Silane is not observed on either Jupiter or Saturn and the observational upper limits for it are about one part per billion by volume (SiH4/H2 ratio < 10-9) on both planets). This is 68,000 times smaller than the Si/H2 ratio of 6.8 × 10-5 from solar elemental abundances. In contrast, the observed CH4/H2 ratios of 2.1 × 10-3 on Jupiter and 5.3 × 10-3 on Saturn are 4 to 11 times higher than the C/H2 ratio of 4.9 × 10-4 from solar elemental abundances. The GeH4/H2 ratios of 8.1 × 10-10 (Jupiter) and 4.6 × 10-10 (Saturn) are 0.1 to 0.06 times the Ge/H2 ratio of 78 × 10-10 from solar abundances. The Ge/H2 ratios in the atmospheres of Jupiter and Saturn are lower than the solar value because not all Ge in their atmospheres is present as germane. Most Ge condenses out of the atmospheres of Jupiter and Saturn as elemental Ge and Ge chalcogenides at high temperatures.
Aside from photochemically produced gases, the hydride/H2 ratios in the atmospheres of Jupiter and Saturn give elemental enrichments (or depletions) relative to solar composition. As already seen, carbon and sulfur are enriched and germanium is depleted relative to solar composition in Jupiter's observable atmosphere. Carbon is also enriched on Saturn (~ 11 times solar) but H2S is not observed as discussed earlier. Nitrogen is enriched 4.9 times solar (with 46% uncertainties) on Jupiter, but only 1.2 times solar on Saturn where condensation of NH3 into NH3 ice clouds depletes ammonia in the observable region of its atmosphere. Water is depleted and is only 0.6 times solar on Jupiter. This depletion is observed below the level where water clouds are predicted to form and is probably a depletion of water (and oxygen) throughout Jupiter's atmosphere and interior. On Saturn H2O is removed by condensation of water clouds below the observable region of Saturn's troposphere. The small amounts of H2O observed in Saturn's stratosphere are due to oxygen coming into Saturn's upper atmosphere from its icy rings, and provide no information on the water content of the planet.
Phosphorus is enriched 2.2 times solar on Jupiter and 9 times solar on Saturn. Arsenic is depleted on Jupiter (~ 0.6 times solar) and enriched on Saturn (~ 5.8 times solar). Arsine is the major As-bearing gas on Jupiter and Saturn, but condensation of elemental arsenic at 400 K depletes the AsH3 abundance in the cooler, observable region of Jupiter's atmosphere. Arsenic and phosphorus behave similarly in meteorites and in the solar nebula, so their enrichment factors on Jupiter and Saturn are plausibly the same. This is the case within the uncertainties on the enrichment factors for As and P on Saturn.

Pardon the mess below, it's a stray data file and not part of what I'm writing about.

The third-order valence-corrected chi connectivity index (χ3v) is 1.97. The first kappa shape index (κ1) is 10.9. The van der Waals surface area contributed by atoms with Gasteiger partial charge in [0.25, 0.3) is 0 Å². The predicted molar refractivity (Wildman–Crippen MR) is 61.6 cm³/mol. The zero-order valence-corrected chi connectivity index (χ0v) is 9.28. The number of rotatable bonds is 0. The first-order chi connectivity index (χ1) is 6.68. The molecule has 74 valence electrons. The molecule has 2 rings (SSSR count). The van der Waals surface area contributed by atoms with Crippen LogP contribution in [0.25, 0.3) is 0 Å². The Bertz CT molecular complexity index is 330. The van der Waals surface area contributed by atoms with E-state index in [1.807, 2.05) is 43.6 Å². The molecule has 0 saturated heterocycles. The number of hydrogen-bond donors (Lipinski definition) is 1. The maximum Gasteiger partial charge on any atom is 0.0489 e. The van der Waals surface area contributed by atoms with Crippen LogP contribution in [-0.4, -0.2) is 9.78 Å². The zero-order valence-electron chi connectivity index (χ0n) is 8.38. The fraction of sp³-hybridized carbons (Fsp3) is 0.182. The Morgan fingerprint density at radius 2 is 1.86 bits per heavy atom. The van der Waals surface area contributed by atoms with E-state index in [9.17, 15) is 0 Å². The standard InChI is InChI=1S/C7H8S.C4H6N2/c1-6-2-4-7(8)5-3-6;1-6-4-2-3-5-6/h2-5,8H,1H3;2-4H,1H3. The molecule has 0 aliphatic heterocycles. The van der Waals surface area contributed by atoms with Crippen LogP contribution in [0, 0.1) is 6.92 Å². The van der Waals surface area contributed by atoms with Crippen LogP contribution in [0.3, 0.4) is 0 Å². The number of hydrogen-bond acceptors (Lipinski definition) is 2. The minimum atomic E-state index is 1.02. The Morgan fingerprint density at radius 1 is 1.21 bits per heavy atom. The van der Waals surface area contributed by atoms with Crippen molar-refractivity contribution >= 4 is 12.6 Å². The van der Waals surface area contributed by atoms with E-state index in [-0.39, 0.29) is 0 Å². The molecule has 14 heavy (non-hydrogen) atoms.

These data on hydride/H2 ratios show that the atmospheres of Jupiter and Saturn are close to solar composition and that Saturn is more enriched in heavy elements relative to solar composition than Jupiter. This trend is continued at least qualitatively by Uranus and Neptune where CH4/H2 ratios are about 57 and 38 times larger relative to solar composition, respectively. Given their mean densities, similar sizes, and uncertainties in the CH4 observations, it is plausible that Neptune is more enriched than Uranus. Except for photochemically produced gases and isotopomers (e.g., CH3D), no other hydride gases are observed on Uranus or Neptune. Thus the heavy element enrichment trend on the four giant planets depends on observations of methane.
Chemical reaction rates and vertical mixing rates also explain the abundances of CO, PH3, GeH4, and AsH3 in the atmospheres of Jupiter and Saturn. The abundances of these gases are significantly higher than those predicted at chemical equilibrium in the cool, observable regions of the atmospheres of Jupiter and Saturn. Carbon monoxide and PH3 are the most dramatic examples because their observed abundances are about 32 to 36 orders of magnitude greater than their chemical equilibrium values. The reason for this is rapid vertical transport of CO and PH3 from hot, high pressure atmospheric regions where they are more abundant due to favorable chemical equilibria.